The Discipline Discussion

Did anyone really have to do this besides Bart Simpson?

Did anyone really have to do this besides Bart Simpson?

When I think of the word discipline, I think of being punished. I think of nuns and rulers and plaid skirts and chalkboards and detention and sitting on the stairsteps and counting to 100. I am not Catholic, never attended Catholic school and really most of my ideas about nuns and Catholic School come from The Sound of Music and Sister Act 2: Back in the Habit. But I definitely sat on the stairsteps of our house a whole lot of times counting to whatever number was appropriate for my age at the time as a punishment for doing something wrong. Probably being a smart-mouthed sassy pants.

Still gets me into trouble today.

SCHOOLED-SISTER-ACT2

But lately, I’ve been thinking a lot about the other kind of discipline. The kind that athletes and classical musicians have. Like 7 hour work-outs discipline. Like Yo-Yo Ma discipline. Like so-focused-on-a-goal-you’ll-spend-copious-amounts-of-time-on-tedious-tasks-and-miss-out-on-other-wonderful-life-moments-in-order-to-accomplish-said-goal discipline. I’ve been thinking about that kind of discipline. And about whether I have any.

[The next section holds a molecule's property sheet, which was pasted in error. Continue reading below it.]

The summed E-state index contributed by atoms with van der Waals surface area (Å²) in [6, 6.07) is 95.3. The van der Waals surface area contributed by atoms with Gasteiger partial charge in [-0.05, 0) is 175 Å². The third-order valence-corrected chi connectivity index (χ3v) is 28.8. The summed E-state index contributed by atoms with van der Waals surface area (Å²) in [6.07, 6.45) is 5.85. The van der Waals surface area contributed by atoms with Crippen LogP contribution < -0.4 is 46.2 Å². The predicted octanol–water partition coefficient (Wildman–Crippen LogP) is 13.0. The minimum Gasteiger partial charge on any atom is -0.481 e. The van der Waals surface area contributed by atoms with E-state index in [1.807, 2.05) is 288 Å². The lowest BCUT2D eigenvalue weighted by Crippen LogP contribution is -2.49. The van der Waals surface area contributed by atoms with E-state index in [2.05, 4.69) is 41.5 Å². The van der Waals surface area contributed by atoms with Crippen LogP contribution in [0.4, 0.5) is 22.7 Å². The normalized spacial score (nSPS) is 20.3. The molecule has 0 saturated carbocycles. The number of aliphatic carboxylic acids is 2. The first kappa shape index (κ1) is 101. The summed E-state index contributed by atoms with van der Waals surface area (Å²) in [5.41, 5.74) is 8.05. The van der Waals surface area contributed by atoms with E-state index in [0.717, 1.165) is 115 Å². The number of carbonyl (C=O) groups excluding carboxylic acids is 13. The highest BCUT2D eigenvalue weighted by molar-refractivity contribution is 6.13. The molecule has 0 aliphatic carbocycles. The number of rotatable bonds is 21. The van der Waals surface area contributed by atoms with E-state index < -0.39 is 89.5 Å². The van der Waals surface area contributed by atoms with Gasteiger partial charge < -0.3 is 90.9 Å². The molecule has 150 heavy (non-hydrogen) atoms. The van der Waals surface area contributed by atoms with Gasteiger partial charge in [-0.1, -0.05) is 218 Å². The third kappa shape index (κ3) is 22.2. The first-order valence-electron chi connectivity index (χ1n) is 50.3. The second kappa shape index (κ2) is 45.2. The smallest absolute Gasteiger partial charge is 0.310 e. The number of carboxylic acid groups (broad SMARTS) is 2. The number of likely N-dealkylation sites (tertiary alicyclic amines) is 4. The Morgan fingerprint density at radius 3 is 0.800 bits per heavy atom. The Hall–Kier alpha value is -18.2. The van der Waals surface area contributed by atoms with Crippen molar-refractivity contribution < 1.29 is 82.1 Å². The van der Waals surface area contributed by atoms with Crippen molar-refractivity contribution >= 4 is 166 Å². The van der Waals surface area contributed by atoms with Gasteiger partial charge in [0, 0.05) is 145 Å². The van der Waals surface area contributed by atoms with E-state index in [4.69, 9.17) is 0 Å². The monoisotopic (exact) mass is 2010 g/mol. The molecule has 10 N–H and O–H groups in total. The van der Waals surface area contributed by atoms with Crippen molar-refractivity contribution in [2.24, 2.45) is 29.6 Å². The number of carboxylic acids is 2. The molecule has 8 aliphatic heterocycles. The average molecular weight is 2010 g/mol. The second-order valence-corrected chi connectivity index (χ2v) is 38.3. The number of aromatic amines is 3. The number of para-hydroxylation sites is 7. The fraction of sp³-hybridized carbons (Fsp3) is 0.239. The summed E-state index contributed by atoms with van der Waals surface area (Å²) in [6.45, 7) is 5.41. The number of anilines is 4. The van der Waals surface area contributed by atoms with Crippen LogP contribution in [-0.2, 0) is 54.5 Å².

It takes discipline to make yourself jump over something even when you could easily stumble.

It takes discipline to make yourself jump over something even when you could easily stumble.

I know that the person I want to be is someone who is capable of discipline, but I’m not sure that anyone in my life would use that word to describe me.  At least not right now. I certainly have had pockets in my life where I have been extremely disciplined. I realize that losing 105 lbs requires some amount of discipline and that keeping off 90 lbs also has some discipline involved.  But discipline is hard. And boring. And I’ll start tomorrow. And I don’t wanna.

 Oh man, I’m having a flashback.

Saxophone players get me every time.

Saxophone players get me every time.

When I was in the 4th grade I began taking clarinet lessons. I liked the idea of playing the clarinet but when it came down to it, did I practice? No. I mean, yeah, a little, but like a really little. I wasn’t very good. It was so boring.  And hard. And truthfully I had no actual desire to play the clarinet. The only reason I chose the clarinet in the first place was because I wanted to play the saxophone. But apparently saxophones are very expensive so first they make you play the clarinet—another, less expensive, far less cool sounding reed instrument—to prove that you really really really want to play the saxophone. Which in hindsight was a pretty smart move because I apparently did not really really really want to play the saxophone if it meant first spending years learning a musical instrument I did not want to play. Thank God nobody bought me a saxophone.

Even now, whatever zeal initially comes with trying to master something—a skill, a habit, a routine—eventually wains for me. And then I’m left to choose—discipline or…whatever is the opposite of discipline…..laziness? Man, that’s depressing.